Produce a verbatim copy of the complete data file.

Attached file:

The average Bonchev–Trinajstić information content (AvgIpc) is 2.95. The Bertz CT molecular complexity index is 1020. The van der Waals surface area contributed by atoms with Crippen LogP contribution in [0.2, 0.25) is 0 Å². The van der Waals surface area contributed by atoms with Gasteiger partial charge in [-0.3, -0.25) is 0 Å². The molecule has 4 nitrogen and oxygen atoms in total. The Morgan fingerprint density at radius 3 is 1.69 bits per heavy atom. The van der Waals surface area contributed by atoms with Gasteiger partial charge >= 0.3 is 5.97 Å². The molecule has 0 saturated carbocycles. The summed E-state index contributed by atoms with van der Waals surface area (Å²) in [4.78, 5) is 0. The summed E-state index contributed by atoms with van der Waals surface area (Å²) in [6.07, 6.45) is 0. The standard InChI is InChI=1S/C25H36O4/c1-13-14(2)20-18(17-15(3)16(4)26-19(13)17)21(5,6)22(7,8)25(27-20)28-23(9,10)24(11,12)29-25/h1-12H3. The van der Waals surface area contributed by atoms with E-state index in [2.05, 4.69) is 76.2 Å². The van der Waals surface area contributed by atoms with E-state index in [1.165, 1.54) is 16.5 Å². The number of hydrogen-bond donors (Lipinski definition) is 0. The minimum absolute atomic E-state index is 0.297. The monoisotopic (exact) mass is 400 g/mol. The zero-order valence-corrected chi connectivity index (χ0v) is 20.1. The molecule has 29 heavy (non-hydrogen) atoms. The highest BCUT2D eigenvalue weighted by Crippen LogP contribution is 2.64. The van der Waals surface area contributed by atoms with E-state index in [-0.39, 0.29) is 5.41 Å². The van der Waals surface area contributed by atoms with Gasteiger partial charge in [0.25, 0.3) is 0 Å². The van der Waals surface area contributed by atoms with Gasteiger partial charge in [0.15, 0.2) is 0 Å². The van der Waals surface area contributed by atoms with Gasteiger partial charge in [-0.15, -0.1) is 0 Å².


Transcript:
The average Bonchev–Trinajstić information content (AvgIpc) is 2.95. The Bertz CT molecular complexity index is 1020. The van der Waals surface area contributed by atoms with Crippen LogP contribution in [0.2, 0.25) is 0 Å². The van der Waals surface area contributed by atoms with Gasteiger partial charge in [-0.3, -0.25) is 0 Å². The molecule has 4 nitrogen and oxygen atoms in total. The Morgan fingerprint density at radius 3 is 1.69 bits per heavy atom. The van der Waals surface area contributed by atoms with Gasteiger partial charge >= 0.3 is 5.97 Å². The molecule has 0 saturated carbocycles. The summed E-state index contributed by atoms with van der Waals surface area (Å²) in [4.78, 5) is 0. The summed E-state index contributed by atoms with van der Waals surface area (Å²) in [6.07, 6.45) is 0. The standard InChI is InChI=1S/C25H36O4/c1-13-14(2)20-18(17-15(3)16(4)26-19(13)17)21(5,6)22(7,8)25(27-20)28-23(9,10)24(11,12)29-25/h1-12H3. The van der Waals surface area contributed by atoms with E-state index in [2.05, 4.69) is 76.2 Å². The van der Waals surface area contributed by atoms with E-state index in [1.165, 1.54) is 16.5 Å². The number of hydrogen-bond donors (Lipinski definition) is 0. The minimum absolute atomic E-state index is 0.297. The monoisotopic (exact) mass is 400 g/mol. The zero-order valence-corrected chi connectivity index (χ0v) is 20.1. The molecule has 29 heavy (non-hydrogen) atoms. The highest BCUT2D eigenvalue weighted by Crippen LogP contribution is 2.64. The van der Waals surface area contributed by atoms with E-state index in [-0.39, 0.29) is 5.41 Å². The van der Waals surface area contributed by atoms with Gasteiger partial charge in [0.25, 0.3) is 0 Å². The van der Waals surface area contributed by atoms with Gasteiger partial charge in [0.15, 0.2) is 0 Å². The van der Waals surface area contributed by atoms with Gasteiger partial charge in [-0.15, -0.1) is 0 Å².